There are dozens of things that can affect your teeth. Perhaps only a few are as damaging as sugar, and as destructive to your tooth health as a punch in the face. Sadly, if you have any of the following health conditions, your dentist can tell that there is something going on. He or she is likely to notice it quickly, ask you some questions, and then note it in your health charts for another time.
Gastro-esophageal reflux disease is a persistent disorder of the stomach and esophagus. What happens is that the stomach acid, rather than staying in the stomach, is released backward into the esophagus and continues to travel in a reverse fashion back into your throat and into your mouth. It is much worse than acid reflux, as GERD tends to destroy the protective enamel on many of your back teeth. It erodes the enamel such that your teeth appear a sort of flat, eggshell color and texture. Your back teeth experience many more problems with decay and cavities as a result. These results and signs are shared with three other health problems.
Acid reflux is an occasional problem with stomach acid rising into your throat. It is very much like GERD, except that acid reflux does not occur daily. You may experience acid reflux only after consuming highly acidic foods that upset your stomach. On occasion, the stomach acid rises as high as your wisdom teeth and your next set of molars, but rarely does it ever flood the back of your mouth like GERD does. Still, your dentist will be able to spot the effects of acid reflux on these teeth.
Bulimia is a psychological disorder that causes patients to binge-eat and then force themselves to vomit. Over time, it becomes extremely difficult to keep food in your stomach as your stomach learns to respond to food as something to eject through vomiting. Whether you are a current sufferer of builimia, or you are in recovery, your dentist will spot the effects of the vomiting on your teeth.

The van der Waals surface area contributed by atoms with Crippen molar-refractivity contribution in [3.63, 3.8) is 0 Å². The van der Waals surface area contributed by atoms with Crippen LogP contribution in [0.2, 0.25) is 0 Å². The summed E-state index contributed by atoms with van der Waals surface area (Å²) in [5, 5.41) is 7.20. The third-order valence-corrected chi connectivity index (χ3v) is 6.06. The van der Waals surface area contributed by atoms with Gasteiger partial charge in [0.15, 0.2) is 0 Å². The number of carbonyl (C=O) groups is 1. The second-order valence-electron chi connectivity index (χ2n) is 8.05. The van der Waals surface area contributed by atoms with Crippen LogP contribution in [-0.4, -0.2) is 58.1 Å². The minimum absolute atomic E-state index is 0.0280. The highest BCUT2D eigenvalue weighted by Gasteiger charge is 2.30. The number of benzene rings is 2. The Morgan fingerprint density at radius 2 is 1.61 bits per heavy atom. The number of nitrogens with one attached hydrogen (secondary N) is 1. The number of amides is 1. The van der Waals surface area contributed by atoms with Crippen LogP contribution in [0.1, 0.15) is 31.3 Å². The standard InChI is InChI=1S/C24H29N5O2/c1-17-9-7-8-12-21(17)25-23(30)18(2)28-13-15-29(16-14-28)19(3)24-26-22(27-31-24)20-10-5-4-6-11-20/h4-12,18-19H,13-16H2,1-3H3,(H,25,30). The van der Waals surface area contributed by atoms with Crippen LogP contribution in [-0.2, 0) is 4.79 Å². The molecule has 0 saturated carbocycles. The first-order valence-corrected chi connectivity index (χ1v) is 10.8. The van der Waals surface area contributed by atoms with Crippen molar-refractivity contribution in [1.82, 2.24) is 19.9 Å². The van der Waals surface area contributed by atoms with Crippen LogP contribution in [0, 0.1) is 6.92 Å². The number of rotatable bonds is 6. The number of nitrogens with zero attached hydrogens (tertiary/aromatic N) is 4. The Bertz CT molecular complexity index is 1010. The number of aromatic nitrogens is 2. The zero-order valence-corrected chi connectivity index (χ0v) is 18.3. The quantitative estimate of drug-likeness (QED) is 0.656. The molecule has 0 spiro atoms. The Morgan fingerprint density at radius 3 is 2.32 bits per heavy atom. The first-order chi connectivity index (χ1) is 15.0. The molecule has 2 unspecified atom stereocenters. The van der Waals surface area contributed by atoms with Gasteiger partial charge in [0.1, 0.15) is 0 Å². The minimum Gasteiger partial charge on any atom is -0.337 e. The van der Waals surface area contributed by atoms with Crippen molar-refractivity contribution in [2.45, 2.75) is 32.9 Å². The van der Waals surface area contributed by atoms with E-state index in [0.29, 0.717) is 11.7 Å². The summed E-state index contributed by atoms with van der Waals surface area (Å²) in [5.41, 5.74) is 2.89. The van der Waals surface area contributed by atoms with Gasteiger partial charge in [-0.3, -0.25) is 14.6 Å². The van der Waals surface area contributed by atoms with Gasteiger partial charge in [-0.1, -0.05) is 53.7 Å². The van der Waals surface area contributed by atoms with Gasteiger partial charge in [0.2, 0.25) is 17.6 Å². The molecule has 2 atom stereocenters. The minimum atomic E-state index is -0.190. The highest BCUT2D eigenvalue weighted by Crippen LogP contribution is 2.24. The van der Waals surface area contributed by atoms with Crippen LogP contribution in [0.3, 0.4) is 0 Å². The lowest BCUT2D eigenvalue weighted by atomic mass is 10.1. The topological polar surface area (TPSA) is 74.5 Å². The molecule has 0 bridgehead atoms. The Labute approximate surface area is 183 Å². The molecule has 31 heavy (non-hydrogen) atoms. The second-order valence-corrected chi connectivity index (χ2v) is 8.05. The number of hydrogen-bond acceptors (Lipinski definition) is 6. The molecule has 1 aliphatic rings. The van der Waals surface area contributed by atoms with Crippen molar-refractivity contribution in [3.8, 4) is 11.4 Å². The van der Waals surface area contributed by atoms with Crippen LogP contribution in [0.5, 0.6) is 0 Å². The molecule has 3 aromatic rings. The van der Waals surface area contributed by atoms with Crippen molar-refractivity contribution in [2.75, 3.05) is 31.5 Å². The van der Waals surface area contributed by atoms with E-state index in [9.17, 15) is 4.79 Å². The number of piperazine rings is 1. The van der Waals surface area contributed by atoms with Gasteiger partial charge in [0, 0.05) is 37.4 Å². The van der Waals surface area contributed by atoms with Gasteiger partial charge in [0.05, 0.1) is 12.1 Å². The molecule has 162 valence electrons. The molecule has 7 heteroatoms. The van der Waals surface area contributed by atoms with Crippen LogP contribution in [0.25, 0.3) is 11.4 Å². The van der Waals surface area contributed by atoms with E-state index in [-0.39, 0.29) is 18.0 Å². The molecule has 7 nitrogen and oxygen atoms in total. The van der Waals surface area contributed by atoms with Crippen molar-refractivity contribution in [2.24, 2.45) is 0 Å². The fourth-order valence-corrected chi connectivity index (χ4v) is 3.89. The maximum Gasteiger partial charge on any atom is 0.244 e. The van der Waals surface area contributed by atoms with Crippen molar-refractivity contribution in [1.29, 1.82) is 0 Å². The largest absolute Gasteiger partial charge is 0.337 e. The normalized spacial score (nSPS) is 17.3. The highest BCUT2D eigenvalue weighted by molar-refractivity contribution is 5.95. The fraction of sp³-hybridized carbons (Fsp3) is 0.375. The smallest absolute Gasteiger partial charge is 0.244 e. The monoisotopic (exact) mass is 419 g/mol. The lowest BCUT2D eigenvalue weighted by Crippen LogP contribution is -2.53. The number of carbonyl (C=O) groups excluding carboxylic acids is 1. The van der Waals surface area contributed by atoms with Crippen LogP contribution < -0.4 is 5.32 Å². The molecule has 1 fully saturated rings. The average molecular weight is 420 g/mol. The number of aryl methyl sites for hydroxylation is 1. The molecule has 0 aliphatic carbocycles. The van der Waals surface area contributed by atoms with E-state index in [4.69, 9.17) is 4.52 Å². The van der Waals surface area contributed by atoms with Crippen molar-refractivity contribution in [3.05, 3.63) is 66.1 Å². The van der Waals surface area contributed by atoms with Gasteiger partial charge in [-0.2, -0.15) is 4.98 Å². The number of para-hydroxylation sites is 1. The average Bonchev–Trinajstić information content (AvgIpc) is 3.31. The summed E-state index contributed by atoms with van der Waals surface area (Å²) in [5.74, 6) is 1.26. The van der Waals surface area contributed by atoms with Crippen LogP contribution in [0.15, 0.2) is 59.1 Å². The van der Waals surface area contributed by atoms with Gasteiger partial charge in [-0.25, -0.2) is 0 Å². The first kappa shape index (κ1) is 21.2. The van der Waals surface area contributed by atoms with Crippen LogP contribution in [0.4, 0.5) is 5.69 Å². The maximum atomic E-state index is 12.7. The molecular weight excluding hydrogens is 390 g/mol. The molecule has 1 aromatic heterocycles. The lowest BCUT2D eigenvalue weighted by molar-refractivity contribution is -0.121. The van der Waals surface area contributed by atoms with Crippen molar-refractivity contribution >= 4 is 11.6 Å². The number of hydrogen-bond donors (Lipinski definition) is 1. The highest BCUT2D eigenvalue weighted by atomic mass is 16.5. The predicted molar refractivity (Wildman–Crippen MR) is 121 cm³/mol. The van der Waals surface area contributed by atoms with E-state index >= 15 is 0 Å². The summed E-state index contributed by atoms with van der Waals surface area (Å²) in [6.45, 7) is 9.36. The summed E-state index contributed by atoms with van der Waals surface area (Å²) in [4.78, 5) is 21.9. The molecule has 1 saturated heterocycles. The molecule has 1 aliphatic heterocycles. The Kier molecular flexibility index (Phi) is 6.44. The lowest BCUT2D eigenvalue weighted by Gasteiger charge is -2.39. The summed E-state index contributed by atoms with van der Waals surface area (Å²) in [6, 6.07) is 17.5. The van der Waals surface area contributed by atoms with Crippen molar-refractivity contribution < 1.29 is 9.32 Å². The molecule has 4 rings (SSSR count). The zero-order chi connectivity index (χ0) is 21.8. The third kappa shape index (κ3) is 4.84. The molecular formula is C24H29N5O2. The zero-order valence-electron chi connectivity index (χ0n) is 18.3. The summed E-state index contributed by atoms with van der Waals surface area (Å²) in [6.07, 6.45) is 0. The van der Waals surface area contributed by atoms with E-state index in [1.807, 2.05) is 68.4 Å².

ALL of your teeth, even your front teeth, will have NO enamel left from the constant vomiting. The lack of enamel will reveal discolored patches on the backs of your front teeth and the sides and tops of your molars. Since there is nothing your dentist can do to reverse this, the only thing he or she can do is attempt to seal your teeth or crown all of them to protect them from further rounds of stomach acid.
A Word on Alcoholism
Additionally, alcoholism can be another disease that affects the enamel on your teeth. Like bulimia, the regular vomiting associated with the disease and the binge-drinking of alcohol will erode away the enamel. Both alcoholism and bulimia will present your dentist with similar signs on your teeth. As such, you cannot hide either the builimia or the alcoholism. If you suffer from either, your dentist may try to refer you to a counselor or therapist in an attempt to save you and your teeth.
Getting Medical Attention
Seeing the damage to the enamel on your teeth signals the dentist to ask some questions. If you choose not to answer them, that is up to you. However, your dentist will advise you to seek medical attention for physical diseases and disorders, and seek cognitive behavioral help for the psychological disorders that are directly impacting the health of your teeth. They will not pressure you to do so, but they are trying to act in the best interests of your overall health. It may be worth it to heed their advice.
To learn more about these and other issues that could affect your teeth, contact dentists such as Dr. Peggy Alvarez-Penabad.